Response: In December 2020, Congress passed the “No Surprises Act,” which incorporated several of the consumer protections that California, Florida, and New York implemented. In particular, the No Surprises Act will adopt an independent dispute resolution process similar to New York, but specifics on the process and how fair prices will be determined are still being decided. This research informs how the No Surprises Act could influence in and out-of-network prices depending on how payment rules are implemented and how a fair price is defined.

The “No Surprises Act” defers to a state’s provider payment rules, so future research is needed to understand how other state’s laws influenced prices and how the No Surprises Act will influence states without surprise billing legislation. Furthermore, our study focused on anesthesia services provided in hospital outpatient departments and ambulatory surgery centers, so further research is needed to understand how surprise billing laws may influence prices in other specialties and settings. Is there anything else you would like to add?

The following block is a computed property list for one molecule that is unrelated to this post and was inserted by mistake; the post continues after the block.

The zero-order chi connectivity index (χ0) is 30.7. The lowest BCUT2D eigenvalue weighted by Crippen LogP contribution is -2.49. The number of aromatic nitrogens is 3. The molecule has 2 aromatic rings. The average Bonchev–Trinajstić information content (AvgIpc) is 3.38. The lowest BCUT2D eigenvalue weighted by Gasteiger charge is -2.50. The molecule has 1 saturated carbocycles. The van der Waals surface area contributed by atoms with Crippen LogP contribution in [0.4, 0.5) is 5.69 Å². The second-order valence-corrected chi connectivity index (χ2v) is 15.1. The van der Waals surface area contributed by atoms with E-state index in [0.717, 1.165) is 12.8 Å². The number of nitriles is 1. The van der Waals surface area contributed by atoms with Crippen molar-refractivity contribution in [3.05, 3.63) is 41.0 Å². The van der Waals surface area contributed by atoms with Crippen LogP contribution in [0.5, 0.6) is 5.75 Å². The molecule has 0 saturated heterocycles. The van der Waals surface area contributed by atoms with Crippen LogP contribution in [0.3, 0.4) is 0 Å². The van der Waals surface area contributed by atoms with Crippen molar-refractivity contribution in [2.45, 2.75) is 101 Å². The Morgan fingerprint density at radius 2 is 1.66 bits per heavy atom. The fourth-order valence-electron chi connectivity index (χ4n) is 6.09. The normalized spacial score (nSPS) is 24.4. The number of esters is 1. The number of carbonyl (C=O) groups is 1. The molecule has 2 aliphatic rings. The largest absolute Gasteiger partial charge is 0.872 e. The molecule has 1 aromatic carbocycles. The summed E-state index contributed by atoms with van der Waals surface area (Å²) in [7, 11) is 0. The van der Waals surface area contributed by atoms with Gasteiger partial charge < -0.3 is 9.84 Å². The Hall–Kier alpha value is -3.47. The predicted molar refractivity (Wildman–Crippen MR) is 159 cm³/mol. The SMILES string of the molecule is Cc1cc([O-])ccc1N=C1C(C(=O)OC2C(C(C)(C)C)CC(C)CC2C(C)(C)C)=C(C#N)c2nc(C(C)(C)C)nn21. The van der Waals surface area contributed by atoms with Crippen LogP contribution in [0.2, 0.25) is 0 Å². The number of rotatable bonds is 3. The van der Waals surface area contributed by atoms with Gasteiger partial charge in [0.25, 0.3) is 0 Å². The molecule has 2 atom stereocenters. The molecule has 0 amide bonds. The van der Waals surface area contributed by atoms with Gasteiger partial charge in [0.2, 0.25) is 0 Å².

Response: This research was supported by Arnold Ventures, The Commonwealth Fund, and the Physician’s Foundation Center for the Study of Physician Practice and Leadership at Weill Cornell Medicine. The authors acknowledge the assistance of the Health Care Cost Institute and its data contributors, Aetna, Humana, and UnitedHealthcare, in providing the claims data analyzed in this study.


La Forgia A, Bond AM, Braun RT, Kjaer K, Zhang M, Casalino LP. Association of Surprise-Billing Legislation with Prices Paid to In-Network and Out-of-Network Anesthesiologists in California, Florida, and New YorkAn Economic AnalysisJAMA Intern Med. Published online August 16, 2021. doi:10.1001/jamainternmed.2021.4564



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Last Updated on August 18, 2021 by Marie Benz MD FAAD